Facts about Asphalt
Where It Comes From
You walk on it, drive on it, bike and play on it. Even our planes land on it but very few people stop and think about what asphalt is, and how it is made.
Asphalt, or also known as bitumen, is a thick black or brownish substance derived from the same crude oil which produces gasoline, kerosene and vinyl. Bitumen is the term for dark or black viscous or semisolid material that is composed of high molecular weight hydrocarbons. They are scraped from the bottom of the barrel – that is, the last cut in the petroleum refinery after all other petroleum-based products (such as naphtha, gasoline, kerosene, etc) have been removed from the crude oil. Since the substance is at least 80% carbon, that is why the color is deep black. The elemental ingredients in asphalt include carbon, sulfur, hydrogen, nitrogen, oxygen, and trace amounts of nickel, iron, and vanadium.
How It is Made
The tar from the crude oil is mixed with gravel or sand (also known as aggregate) to form the finished product we call asphalt. The widespread use of asphalt relies on its impressive waterproofing and binding properties. Roads, for example, the hard surface of roads depend on the remarkable ability of asphalt to cement together aggregates of sand and stone.
During the road construction, asphalt is poured over a bed of aggregate in heated state, after that it is pressed into place by a heavy steam roller. Ingredients found in asphalt constitute a thermoplastic material that can become very soft when heated but hard when cooled. Most asphalts are also great absorbers of light. Asphalt may harden even more harder over the years without losing its flexibility to accomodate natural variations in the roadbed.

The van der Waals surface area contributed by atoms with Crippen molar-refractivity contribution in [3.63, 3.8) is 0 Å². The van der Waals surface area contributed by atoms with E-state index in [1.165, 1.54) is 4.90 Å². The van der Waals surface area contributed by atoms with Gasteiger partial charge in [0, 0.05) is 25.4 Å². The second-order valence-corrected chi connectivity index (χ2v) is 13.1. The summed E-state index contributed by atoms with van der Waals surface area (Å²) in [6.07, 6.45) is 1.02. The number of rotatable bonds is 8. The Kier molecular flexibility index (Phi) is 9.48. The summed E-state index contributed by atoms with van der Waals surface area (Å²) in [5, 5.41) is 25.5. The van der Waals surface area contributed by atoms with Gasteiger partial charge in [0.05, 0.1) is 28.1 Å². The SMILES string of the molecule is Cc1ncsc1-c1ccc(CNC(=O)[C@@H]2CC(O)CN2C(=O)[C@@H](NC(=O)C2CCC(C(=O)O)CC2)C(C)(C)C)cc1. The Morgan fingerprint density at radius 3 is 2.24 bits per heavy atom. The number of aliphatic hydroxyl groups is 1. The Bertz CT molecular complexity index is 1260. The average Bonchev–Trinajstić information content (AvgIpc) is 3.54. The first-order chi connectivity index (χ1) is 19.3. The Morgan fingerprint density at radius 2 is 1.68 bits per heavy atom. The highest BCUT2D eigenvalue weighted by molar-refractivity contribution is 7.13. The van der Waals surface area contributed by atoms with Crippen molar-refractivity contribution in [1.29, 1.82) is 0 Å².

Its smoothness makes vehicles consume less fuel and produce lower emission. Its quietness is the reason why we no longer need to construct expensive noise walls. Asphalt is so useful and durable that it provides excellent gripping power. However, the performance of this cement-like material can vary widely depending on a number of variables including volume of traffic, temperature fluctuations, the presence of moisture, and exposure to certain chemicals. Even varying ingredients in asphalt can determine its durability. The sulfur fumes released during the heating process can also be hazardous to people or workers and very unpleasant for passers-by. Grease, oil, salt, gas, and transmission fluid are substances that can negatively affect the quality of asphalt, and therefore these substances should be cleaned up when spilled on asphalt.
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